I’m going to be taking a bottom-up design approach to this project. Yes, I have an overarching general design, but I fully expect it to change. Change is acceptable and a constant. I’m going to be doing bottom-up design since I am unfamiliar with it, so another chance to learn. I’m not obsessed with keeping my original game design pure as some great mechanics could arise from unforeseen interactions.

Unforeseen interactions is sure to occur since as much of the game as possible will be procedurally generated (another hint, are you keeping track?). Therefore there will be a lot of math involved, not hard math, just a lot of it. So I’m going to start off with some clear functionality that I know will be required. Also, this is a chance to start becoming accustomed to the F# environment.

Here is where I begin. I’m opening Visual Studio 2013 and I’m creating a new solution titled “Morgemil” with one project “Core”.Inside this Core project will be a namespace “Math”. The contents of Math will be stuff such as “Vector2”. Yes the core will be re-inventing the wheel but it is a chance for me to sharpen my teeth on F#. So without further ado, Vector2:

module Math.Vector2 type Vector2f = struct val public X : float val public Y : float new(x, y) = { X = x Y = y } end |

Let’s go through this. On the first line you see “Math.Vector2”. The first part “Math” implicitly defines a namespace and “Vector2” is the module. By defining “Vector2f” as a struct, this is a value-type and will be useful “primarily for small aggregates of data that are accessed and copied frequently.” Both fields are immutable by default. I’ll see if there is a reason to change that later.

This is certainly not all the functionality needed, so I’m going to go through and do some basic operations. And because I can, I’m going to do some F# Operator Overloading to hopefully make my life easier down the road. This will be so that I can include Vector2 in mathematical notation easily. Not only will Vector2 have to be add and subtract against itself, but scalar types too.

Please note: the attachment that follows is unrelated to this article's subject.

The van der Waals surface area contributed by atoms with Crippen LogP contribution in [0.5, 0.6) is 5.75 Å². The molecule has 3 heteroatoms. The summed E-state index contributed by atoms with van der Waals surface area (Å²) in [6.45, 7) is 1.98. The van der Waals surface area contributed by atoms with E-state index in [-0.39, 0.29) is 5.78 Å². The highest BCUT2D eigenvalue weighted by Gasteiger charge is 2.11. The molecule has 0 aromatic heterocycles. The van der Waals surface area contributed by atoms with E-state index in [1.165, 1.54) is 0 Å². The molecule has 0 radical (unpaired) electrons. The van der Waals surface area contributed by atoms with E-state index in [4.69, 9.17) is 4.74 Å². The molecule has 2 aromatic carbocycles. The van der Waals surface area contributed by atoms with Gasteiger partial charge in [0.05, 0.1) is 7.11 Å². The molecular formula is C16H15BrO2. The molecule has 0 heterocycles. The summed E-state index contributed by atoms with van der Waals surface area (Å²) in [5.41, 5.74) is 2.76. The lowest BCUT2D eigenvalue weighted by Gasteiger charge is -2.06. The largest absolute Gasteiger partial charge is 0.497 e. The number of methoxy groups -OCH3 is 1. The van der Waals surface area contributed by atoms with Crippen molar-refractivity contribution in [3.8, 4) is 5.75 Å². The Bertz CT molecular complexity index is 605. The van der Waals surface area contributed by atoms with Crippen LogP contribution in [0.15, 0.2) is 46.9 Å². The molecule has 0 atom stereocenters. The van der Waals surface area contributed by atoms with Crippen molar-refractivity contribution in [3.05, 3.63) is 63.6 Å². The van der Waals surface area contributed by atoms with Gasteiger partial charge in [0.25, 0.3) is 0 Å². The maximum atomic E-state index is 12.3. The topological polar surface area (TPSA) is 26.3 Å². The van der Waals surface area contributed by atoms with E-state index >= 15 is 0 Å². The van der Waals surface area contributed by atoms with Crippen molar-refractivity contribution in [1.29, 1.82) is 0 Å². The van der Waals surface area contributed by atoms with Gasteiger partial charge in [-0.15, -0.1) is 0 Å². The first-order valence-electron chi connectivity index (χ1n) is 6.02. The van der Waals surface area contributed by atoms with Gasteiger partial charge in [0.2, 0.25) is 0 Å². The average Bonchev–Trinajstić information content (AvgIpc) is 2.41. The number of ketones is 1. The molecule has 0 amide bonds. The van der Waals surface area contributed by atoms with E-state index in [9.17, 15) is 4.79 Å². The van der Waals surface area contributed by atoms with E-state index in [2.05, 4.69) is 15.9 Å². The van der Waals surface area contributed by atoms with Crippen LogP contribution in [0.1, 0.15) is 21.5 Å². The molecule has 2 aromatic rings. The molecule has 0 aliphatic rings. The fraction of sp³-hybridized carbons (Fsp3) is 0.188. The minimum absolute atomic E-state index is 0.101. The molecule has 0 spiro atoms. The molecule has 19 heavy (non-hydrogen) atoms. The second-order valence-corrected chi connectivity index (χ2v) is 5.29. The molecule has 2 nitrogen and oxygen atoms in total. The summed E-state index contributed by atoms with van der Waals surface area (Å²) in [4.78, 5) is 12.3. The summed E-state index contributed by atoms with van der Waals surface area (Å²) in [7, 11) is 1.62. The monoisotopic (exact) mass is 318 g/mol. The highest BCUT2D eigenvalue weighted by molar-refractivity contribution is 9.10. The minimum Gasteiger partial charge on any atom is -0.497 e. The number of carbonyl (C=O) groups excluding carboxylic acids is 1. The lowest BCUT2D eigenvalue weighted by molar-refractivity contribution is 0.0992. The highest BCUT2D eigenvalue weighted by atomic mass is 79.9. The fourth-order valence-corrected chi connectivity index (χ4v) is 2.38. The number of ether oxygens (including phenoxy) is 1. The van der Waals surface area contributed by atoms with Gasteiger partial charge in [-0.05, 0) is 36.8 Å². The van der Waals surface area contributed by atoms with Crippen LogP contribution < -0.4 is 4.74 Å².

Did you notice that I explicitly named “float” as the member type? Could I make this generic? Sure. But then I would have to deal with making the generic constraints for each mathematical operation (+) and (-) and so on for the type. I’d much rather specialize the struct from the outset and provide some unique behavior. So now we have

module Math.Vector2 type Vector2f = struct val public X : float val public Y : float new(x, y) = { X = x Y = y } //########## Operator overloads ##################################### //Addition static member (+) (vec1 : Vector2f, vec2 : Vector2f) = Vector2f(vec1.X + vec2.X, vec1.Y + vec2.Y) static member (+) (vec1 : Vector2f, scalar) = Vector2f(vec1.X + scalar, vec1.Y + scalar) static member (+) (scalar : float, vec1 : Vector2f) = vec1 + scalar //Subtraction static member (-) (vec1 : Vector2f, vec2 : Vector2f) = Vector2f(vec1.X - vec2.X, vec1.Y - vec2.Y) static member (-) (vec1 : Vector2f, scalar) = Vector2f(vec1.X - scalar, vec1.Y - scalar) static member (-) (scalar, vec1 : Vector2f) = Vector2f(scalar - vec1.X, scalar - vec1.Y) //Multiplication static member (*) (vec1 : Vector2f, vec2 : Vector2f) = Vector2f(vec1.X * vec2.X, vec1.Y * vec2.Y) static member (*) (vec1 : Vector2f, scalar) = Vector2f(vec1.X * scalar, vec1.Y * scalar) static member (*) (scalar : float, vec1 : Vector2f) = vec1 * scalar //Division (Does not guard against divide by zero) static member (/) (vec1 : Vector2f, vec2 : Vector2f) = Vector2f(vec1.X / vec2.X, vec1.Y / vec2.Y) static member (/) (vec1 : Vector2f, scalar) = Vector2f(vec1.X / scalar, vec1.Y * scalar) //########## Member methods ######################################### //Distance member this.LengthSquared() = (this.X * this.X) + (this.Y + this.Y) member this.Length() = System.Math.Sqrt(this.LengthSquared()) end |

This is a good start. Is it perfect? No. But it allows some complex statements such as

let one = Vector2f() let two = Vector2f(5.0, 4.0) let three = one * two * 5.0 / 3.0 + 5.0 + one |

That statement has a meaningless evaluation. I just threw some numbers together. But it allows for complex mathematical statements to be expressed concisely. It should be noted here that any later work in C# will not inherit these operators as cleanly, they would have to be called in method form with names similar to “op_Multiply” F# Operator Overloading

I’m sure there will be more methods to add to this type but I’ll add them when a clear need is shown. This is where I leave you for now. I’m going to go ahead and fill out “Vector2i” for integers before the next post.